Archive for February, 2012

Stumped by a Brit

February 27, 2012

English headlines are bad enough. Nouns can be read as verbs and verbs can be read as nouns. And those are not the only sources of ambiguity. Sometimes, as in my former colleague Matt Nesvisky’s classic headline about the departure of the Tetley tea company from Israel—

Tetley
Tea
Leaves

—the ambiguity is amusing.

And indeed there are many examples of similarly funny heads, such as:

Youth of 80 lands
At rally in India

(thanks for this to Garst and Bernstein’s Headlines and Deadlines).

Headlines in Hebrew are even more likely to be confusing because Hebrew newspapers (like most reading material in Israel for adults and older children) are printed without vowels.

Every morning during the recent primaries in the US I would be stopped dead in my tracks while I pondered why a Romanian (romani in Hebrew) had won or lost and why the candidate’s ethnic origin was at all relevant. After a second or two, of course, I would realize that the headline was referring to Romney, who I’m pretty sure has no Romanian blood.

I am also often puzzled by headlines announcing an award to a different country almost every day. This is thanks to our tireless (may he live to 120) and peripatetic president, Shimon Peres, whose surname in Hebrew can also be read as pras (“prize” or “award”).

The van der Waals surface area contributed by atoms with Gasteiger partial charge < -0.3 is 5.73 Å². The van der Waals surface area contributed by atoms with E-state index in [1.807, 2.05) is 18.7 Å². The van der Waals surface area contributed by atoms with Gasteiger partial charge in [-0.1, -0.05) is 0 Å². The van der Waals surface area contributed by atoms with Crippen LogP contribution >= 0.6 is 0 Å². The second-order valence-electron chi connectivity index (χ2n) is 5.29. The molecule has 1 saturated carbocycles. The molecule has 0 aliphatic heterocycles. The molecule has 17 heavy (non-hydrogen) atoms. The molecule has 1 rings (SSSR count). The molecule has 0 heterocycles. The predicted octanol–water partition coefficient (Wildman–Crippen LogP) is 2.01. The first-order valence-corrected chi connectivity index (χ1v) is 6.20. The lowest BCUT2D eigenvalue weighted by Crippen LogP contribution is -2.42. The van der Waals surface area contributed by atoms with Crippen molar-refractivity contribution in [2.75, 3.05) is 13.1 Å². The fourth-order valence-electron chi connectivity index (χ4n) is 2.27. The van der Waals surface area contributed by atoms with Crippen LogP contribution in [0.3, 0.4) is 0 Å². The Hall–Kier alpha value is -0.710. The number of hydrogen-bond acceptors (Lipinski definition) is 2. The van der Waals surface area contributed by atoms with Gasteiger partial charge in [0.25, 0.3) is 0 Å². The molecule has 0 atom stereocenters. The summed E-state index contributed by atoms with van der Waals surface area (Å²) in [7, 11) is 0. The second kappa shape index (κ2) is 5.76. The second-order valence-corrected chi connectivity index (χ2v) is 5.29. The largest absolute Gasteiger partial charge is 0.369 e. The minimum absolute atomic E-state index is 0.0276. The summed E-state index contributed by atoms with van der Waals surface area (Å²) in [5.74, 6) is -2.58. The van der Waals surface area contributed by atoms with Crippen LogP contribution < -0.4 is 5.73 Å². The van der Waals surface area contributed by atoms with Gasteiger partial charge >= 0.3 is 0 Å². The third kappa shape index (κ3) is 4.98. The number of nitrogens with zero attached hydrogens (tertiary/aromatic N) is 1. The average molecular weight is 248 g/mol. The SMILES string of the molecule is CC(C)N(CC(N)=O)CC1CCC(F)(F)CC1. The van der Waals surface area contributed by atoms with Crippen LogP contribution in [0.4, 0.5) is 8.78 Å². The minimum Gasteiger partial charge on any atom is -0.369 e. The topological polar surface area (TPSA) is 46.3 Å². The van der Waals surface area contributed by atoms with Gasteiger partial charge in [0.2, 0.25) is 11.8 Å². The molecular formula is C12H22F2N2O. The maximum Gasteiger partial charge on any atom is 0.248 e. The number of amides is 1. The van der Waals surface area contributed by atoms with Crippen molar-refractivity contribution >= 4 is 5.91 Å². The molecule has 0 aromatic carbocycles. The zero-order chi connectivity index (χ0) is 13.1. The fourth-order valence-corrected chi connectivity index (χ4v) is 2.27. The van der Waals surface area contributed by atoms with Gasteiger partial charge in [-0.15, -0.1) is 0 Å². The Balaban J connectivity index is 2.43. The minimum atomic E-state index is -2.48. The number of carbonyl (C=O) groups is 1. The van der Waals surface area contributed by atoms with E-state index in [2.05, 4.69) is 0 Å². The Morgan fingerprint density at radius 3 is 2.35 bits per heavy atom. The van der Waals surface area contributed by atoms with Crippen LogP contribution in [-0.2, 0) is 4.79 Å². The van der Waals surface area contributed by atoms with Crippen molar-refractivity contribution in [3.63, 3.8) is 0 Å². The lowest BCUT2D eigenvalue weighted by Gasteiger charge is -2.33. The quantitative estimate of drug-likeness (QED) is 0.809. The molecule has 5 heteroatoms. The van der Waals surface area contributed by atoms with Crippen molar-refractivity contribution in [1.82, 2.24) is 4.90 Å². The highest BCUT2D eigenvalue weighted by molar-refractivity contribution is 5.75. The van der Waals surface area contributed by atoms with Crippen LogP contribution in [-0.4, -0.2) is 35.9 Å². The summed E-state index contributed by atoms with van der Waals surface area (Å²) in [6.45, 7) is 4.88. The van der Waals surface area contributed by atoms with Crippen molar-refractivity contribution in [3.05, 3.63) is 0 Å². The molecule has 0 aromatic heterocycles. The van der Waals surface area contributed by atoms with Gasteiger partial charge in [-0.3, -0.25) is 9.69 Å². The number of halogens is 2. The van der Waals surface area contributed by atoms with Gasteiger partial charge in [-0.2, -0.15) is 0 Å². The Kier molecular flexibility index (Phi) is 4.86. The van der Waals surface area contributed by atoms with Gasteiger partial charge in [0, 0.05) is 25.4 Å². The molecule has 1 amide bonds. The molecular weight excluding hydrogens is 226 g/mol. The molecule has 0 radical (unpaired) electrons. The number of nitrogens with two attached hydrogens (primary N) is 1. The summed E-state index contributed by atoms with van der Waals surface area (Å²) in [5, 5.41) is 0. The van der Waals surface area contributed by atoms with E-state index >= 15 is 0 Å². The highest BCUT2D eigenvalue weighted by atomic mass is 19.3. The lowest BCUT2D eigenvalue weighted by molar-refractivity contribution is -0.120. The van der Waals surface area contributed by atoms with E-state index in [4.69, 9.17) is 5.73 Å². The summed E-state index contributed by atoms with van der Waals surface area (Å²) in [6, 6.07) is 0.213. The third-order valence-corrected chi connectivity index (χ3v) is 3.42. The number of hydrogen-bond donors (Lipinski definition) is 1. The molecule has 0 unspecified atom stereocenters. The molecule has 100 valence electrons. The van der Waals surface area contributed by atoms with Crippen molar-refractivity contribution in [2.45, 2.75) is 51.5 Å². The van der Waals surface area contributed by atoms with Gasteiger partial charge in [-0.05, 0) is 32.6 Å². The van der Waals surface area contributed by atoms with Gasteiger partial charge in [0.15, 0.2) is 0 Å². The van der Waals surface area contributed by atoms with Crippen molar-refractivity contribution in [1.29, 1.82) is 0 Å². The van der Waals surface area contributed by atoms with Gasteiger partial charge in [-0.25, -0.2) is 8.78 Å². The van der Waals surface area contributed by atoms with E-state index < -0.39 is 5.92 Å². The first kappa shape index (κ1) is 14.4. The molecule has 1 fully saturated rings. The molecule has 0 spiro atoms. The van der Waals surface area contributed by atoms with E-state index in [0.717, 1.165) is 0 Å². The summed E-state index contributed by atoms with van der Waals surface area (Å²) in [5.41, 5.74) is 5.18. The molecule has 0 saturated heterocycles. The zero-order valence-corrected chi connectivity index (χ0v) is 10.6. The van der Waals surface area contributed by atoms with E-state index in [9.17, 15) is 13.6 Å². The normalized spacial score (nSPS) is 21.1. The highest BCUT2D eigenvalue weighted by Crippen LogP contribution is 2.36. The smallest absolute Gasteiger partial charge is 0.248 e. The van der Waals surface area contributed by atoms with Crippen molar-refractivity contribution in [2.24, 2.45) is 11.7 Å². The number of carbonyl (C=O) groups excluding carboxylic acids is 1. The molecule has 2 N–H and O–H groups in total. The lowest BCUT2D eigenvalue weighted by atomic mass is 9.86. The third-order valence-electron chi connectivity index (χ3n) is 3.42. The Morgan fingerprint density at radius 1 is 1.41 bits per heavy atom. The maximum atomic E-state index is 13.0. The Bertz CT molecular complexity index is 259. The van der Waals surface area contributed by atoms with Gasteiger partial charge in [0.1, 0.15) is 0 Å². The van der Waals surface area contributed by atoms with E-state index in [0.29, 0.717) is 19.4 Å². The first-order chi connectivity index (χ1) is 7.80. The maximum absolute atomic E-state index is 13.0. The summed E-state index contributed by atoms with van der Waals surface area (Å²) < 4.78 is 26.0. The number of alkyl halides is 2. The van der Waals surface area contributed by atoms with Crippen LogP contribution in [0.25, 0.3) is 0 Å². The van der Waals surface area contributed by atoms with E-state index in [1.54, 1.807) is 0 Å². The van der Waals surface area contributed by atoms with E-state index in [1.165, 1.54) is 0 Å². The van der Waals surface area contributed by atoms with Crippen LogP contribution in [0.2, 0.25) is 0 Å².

I’m more used to being stopped dead in my tracks by Hebrew heads than by English ones. But this morning I did a double take when I saw the following on Time magazine’s online edition, and again it had to do with an award:

The Best and Worst Performances of the 2012 Brit Awards

Okay, so I didn’t stay up to watch the Oscars and I’m not up on all the awards given out these days. But surely it is going to an extreme to give prizes for performance in circumcisions.

True, I’ve diapered plenty of babies and seen very different outcomes of brit performance, and I know that a certain ritual circumciser in Jerusalem is considered the bee’s knees, mainly because he hasn’t botched any performances in a major way.

But I had to go to the subhead on that Time article to learn that the Brits in question are English-speakers like myself who are probably a lot less confused than I am about the nature of the awards in question, namely England’s annual pop music awards.

So maybe there still is room for an award for brit performance, and I can already see the headlines: